Define the Constructivism

Among the educational philosophies, Constructivism came after Behaviorism and Cognitivism. Constructivism is the further development of Cognitivism. Constructivism is divided into Individual Constructivism and Social Constructivism. Swan (2005) mentions that, “Learning theories are called social constructivist when their main concern is with knowledge construction through social interactions” (p. 4). Individual Constructivism focuses on the individual’s reconstruction of knowledge, while Social Constructivism focuses on collaborative leaning perspectives.

Key principles of constructivism are: learners are active participants; learners are self-regulated; social interaction is necessary for effective learning; individuals are encouraged to construct the information by themselves. As Smith and Ragan (2005) mention Constructivists believe that “Knowledge is not transmitted: it is constructed” (p. 19). Duffy and Cunningham (2011) also mention that, “All learning is a process of construction. Knowledge is context dependent, so learning should occur in contexts to which it is relevant. Learning is an inherently social-dialogical activity” (p. 9). Duffy and Savery (1995) explains, “Knowledge evolves through social negotiation and through the evaluation of the viability of individual understandings” (p. 2). Constructivism focuses on the nature of the learners and the interaction between the learners and the learning environment. Individual learners are not passively receiving information but learning from their unique real world experience with their culture background; learning should be an active process.

The Application of The Constructivism

The principles of Constructivism can be applied in the military museum virtual tour design. In Constructivism learning theory, learners are the center of the learning environment. In order to know better about the audience’s feeling about the exhibit; at the audience analysis stage, it is necessary to conduct a survey to some of the previous visitors, such as museum members, to get their feedback about their expectations on a virtual tour design. The virtual tour will need to attract the learners to the American Civil War exhibit at the Military Museum. The virtual tour has to be designed with interactive social activities for the audience to see, hear, and touch.

The target audience of the virtual tour design is Grade 6-8 students, the instructional designer needs to consider Vygotsky’s “zone of proximal development” theory and also according to Swan (2005) : “the distance between the actual development level as determined by independent problem solving and the level of potential development as determined through problem solving under adult guidance or in collaboration with more capable peers” (p. 4). The design document needs to meet the cognitive development level of the target audience. The virtual tour task design cannot be too complicated for the audience to participate, but also has to be a little beyond the audience’s knowledge level. With a little challenge, the learners will start to process the information of the virtual tour, and reconstruct new information into their prior knowledge.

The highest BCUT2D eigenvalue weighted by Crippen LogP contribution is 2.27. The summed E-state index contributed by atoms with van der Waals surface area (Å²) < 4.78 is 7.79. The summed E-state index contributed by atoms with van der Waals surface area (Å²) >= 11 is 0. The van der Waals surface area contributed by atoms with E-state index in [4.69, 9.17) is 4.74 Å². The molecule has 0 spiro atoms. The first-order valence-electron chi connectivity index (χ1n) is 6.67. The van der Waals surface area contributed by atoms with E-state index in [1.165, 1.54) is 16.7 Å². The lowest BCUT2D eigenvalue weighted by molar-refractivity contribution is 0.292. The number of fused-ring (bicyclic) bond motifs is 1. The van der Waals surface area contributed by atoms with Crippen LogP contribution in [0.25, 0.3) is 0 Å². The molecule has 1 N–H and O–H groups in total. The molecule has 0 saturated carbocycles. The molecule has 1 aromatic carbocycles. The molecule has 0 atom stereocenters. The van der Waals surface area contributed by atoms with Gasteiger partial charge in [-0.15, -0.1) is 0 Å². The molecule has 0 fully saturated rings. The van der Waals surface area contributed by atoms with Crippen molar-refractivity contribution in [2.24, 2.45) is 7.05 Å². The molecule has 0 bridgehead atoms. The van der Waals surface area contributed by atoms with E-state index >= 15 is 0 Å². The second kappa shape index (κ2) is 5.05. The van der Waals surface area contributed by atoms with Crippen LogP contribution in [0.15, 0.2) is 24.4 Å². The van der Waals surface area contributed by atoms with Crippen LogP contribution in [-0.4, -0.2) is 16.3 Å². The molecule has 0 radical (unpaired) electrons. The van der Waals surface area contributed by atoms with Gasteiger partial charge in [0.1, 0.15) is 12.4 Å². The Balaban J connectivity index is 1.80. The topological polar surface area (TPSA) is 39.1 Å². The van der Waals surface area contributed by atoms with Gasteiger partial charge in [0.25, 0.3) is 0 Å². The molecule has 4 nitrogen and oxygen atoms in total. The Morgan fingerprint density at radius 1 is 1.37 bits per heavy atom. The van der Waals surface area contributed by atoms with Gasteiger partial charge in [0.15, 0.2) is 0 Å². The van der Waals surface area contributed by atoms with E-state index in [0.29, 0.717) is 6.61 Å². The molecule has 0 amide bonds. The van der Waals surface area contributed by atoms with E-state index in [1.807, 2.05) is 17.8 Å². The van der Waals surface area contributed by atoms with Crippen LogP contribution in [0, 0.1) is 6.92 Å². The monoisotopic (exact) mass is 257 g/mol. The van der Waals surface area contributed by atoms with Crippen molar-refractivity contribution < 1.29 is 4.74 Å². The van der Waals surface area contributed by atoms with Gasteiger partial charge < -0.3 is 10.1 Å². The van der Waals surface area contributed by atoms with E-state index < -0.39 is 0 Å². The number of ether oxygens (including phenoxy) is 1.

Duffy, T. M., & Cunningham, D. J. (2011). Constructivism: Implications for the design and delivery of instruction. Foundations for Research in Education Communications and Technology.
Duffy, T. M., & Savery, J. R. (1995). Problem based learning: An instructional model and its constructivist framework. Educational Technology, 35. 31-38.
Smith, P. L., & Ragan, T. J. (2005). Instructional Design. John Wiley & Sons, Inc. Hoboken, NJ.
Swan, K. (2005). A constructivist model for thinking about learning online. In J. Bourne & J. C. Moore (Eds), Elements of Quality Online Education: Engaging Communities. Needham, MA: Sloan-C.

Further Reading

Baker, E., McGaw, B., and Peterson, P. (Eds). (2007). Constructivism and learning. International Encyclopaedia of Education 3rd Edition, Oxford: Elsevier.
Can, T. (2009). Learning and teaching language online: A constructivist approach. Novitas-ROYAL, 3(1), 60-74.
Lake, C. (1997). Constructivism’s implications for formative evaluation. Constructivism and Fromative Evaluation. AECT.
Lainema, T. (2008). Implications of constructivism for computer-based learning.
Liu, Y and Ginther, D. (1999), Cognitive Styles and Distance Education, Online Journal of Distance Learning Administration, Volume II, Number III.
Merriam, S. A. and Caffarella, R. S. (1999). Learning in adulthood: A comprehensive guide. San Francisco: Jossey-Bass Publishers.Richardson, J.A. 2000. Field dependence revisited I: Intelligence. Educational psychology, vol. 20, no. 3, pp. 255–71.
Tam, M. (1999). Learning Matters at Lingnan. Teaching Learning Center.
Vrasidas, C. (2000). Constructivism versus objectivism: Implications for interaction, course design, and evaluation in distance education. International Journal of Educational Telecommunications, 6(4), 339-362.